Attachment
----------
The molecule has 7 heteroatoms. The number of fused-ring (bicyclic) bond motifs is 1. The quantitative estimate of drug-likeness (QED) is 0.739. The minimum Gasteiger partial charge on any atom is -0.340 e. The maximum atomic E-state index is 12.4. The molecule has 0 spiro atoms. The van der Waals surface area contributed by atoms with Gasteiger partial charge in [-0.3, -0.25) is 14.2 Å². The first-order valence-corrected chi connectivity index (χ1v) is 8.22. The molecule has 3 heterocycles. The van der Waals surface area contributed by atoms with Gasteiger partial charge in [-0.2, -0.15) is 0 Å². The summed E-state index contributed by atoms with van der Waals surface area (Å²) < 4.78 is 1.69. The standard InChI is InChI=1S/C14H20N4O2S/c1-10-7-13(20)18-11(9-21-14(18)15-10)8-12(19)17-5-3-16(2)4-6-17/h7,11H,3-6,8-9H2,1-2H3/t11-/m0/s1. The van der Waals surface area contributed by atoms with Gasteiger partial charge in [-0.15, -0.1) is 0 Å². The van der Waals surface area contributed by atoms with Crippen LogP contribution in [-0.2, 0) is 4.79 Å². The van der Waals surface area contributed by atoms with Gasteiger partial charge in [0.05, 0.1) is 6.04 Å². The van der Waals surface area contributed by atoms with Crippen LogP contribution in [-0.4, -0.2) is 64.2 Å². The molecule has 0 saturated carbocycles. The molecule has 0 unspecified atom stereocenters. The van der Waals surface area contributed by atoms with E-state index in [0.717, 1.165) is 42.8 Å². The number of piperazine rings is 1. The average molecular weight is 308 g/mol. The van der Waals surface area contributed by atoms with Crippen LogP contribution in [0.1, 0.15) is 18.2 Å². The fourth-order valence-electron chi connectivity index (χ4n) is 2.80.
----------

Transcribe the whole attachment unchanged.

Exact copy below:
The molecule has 7 heteroatoms. The number of fused-ring (bicyclic) bond motifs is 1. The quantitative estimate of drug-likeness (QED) is 0.739. The minimum Gasteiger partial charge on any atom is -0.340 e. The maximum atomic E-state index is 12.4. The molecule has 0 spiro atoms. The van der Waals surface area contributed by atoms with Gasteiger partial charge in [-0.3, -0.25) is 14.2 Å². The first-order valence-corrected chi connectivity index (χ1v) is 8.22. The molecule has 3 heterocycles. The van der Waals surface area contributed by atoms with Gasteiger partial charge in [-0.2, -0.15) is 0 Å². The summed E-state index contributed by atoms with van der Waals surface area (Å²) < 4.78 is 1.69. The standard InChI is InChI=1S/C14H20N4O2S/c1-10-7-13(20)18-11(9-21-14(18)15-10)8-12(19)17-5-3-16(2)4-6-17/h7,11H,3-6,8-9H2,1-2H3/t11-/m0/s1. The van der Waals surface area contributed by atoms with Gasteiger partial charge in [-0.15, -0.1) is 0 Å². The van der Waals surface area contributed by atoms with Crippen LogP contribution in [-0.2, 0) is 4.79 Å². The van der Waals surface area contributed by atoms with Gasteiger partial charge in [0.05, 0.1) is 6.04 Å². The van der Waals surface area contributed by atoms with Crippen LogP contribution in [-0.4, -0.2) is 64.2 Å². The molecule has 0 saturated carbocycles. The molecule has 0 unspecified atom stereocenters. The van der Waals surface area contributed by atoms with E-state index in [0.717, 1.165) is 42.8 Å². The number of piperazine rings is 1. The average molecular weight is 308 g/mol. The van der Waals surface area contributed by atoms with Crippen LogP contribution in [0.1, 0.15) is 18.2 Å². The fourth-order valence-electron chi connectivity index (χ4n) is 2.80.